Amateur Radio Station PD4NK
Operator Remi from Groningen, The Netherlands; JO33gf90.
Currently only on the 70cm and 2m. Trying to pick up basic electronic skills. Tot hoorns!
Member of the local club, meaning I can receive QSL cards by bureau.
Information and pictures of the radio are on a separate page (contains images).
How I got into amateur radio
I guess it started when an old collogue at an internship, Jan-Karel, gave me an rtl-sdr stick, I guess in 2016. Not knowing about amateur radio bands I only used it for listening to the 11-meter band, on which I basically received nothing. (After listening to a Dutch documentary about it (2doc.nl) in 2015, I was pretty enthusiastic about the 11-meter as it was in the 'glory days' of experimenting.)
On the 22th of August in 2017 I met PA5AM (pa5am.nl). He quickly introduced me to amateur radio after I first met him at the student association. We started talking when he saw my SHA2017 (sha2017.org) (computer 'hacker' camp) wristband. A few months later he talked me into signing up for the exam, and gave me a handheld to listen to repeaters to keep me motivated.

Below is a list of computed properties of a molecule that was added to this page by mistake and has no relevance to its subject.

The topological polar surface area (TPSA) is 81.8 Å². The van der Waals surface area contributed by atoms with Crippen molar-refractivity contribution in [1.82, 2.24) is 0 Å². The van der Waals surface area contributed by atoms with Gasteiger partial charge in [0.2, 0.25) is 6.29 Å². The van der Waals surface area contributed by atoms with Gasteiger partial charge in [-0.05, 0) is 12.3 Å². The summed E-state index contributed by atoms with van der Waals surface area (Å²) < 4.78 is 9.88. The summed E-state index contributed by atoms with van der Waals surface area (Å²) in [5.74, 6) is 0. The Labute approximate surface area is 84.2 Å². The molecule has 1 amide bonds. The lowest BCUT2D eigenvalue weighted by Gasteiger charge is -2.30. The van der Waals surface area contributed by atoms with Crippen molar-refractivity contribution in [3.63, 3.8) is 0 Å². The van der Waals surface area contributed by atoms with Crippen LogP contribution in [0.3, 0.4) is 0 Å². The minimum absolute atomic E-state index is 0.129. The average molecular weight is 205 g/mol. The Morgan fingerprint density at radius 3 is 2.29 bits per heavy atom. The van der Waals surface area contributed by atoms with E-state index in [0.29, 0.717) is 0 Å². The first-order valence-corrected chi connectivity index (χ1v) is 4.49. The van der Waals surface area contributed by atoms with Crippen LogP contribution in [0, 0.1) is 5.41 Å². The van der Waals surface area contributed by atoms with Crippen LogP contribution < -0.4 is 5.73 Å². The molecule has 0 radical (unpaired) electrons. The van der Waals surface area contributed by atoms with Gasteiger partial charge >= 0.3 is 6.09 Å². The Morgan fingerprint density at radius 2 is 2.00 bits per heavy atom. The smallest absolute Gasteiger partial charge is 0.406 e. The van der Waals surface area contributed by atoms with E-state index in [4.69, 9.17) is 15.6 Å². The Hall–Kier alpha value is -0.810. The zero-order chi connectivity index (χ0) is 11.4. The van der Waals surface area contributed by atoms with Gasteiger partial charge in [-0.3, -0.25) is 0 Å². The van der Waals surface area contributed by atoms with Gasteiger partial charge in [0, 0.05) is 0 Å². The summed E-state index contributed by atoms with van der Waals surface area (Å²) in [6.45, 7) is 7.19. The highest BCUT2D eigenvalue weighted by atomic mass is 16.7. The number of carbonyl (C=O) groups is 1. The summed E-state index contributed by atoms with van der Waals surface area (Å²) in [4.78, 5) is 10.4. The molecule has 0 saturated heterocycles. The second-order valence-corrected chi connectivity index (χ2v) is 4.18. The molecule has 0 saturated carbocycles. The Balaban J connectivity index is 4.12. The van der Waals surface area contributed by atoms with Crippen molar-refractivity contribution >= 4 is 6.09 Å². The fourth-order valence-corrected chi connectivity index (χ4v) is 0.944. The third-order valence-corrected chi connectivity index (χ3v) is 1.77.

I've got my General/Novice license since May 2018. This is thanks to the VERON Novice-exam study book and ham-radio.nl.
On software freedom
The amateur radio community could focus more on the use of "free" software, meaning software which the user is allows run, study, change, and share. Free software allows us to tinker and share our knowledge with the community. The amateur radio community is great at turning down proprietary hardware which doesn't allow tinkering, while not paying much attention to the restrictiveness of software. In the age of SDR's software starts to play a big role in the community as well, we should focus on using softwarew which allows for knowledge sharing and tinkering.
Don't get confused by the term "free". This is a matter of freedom, not price, so think of “free speech,” not “free beer.” For more information see gnu.org.
Contact info is on my formal site remireuvekamp.nl.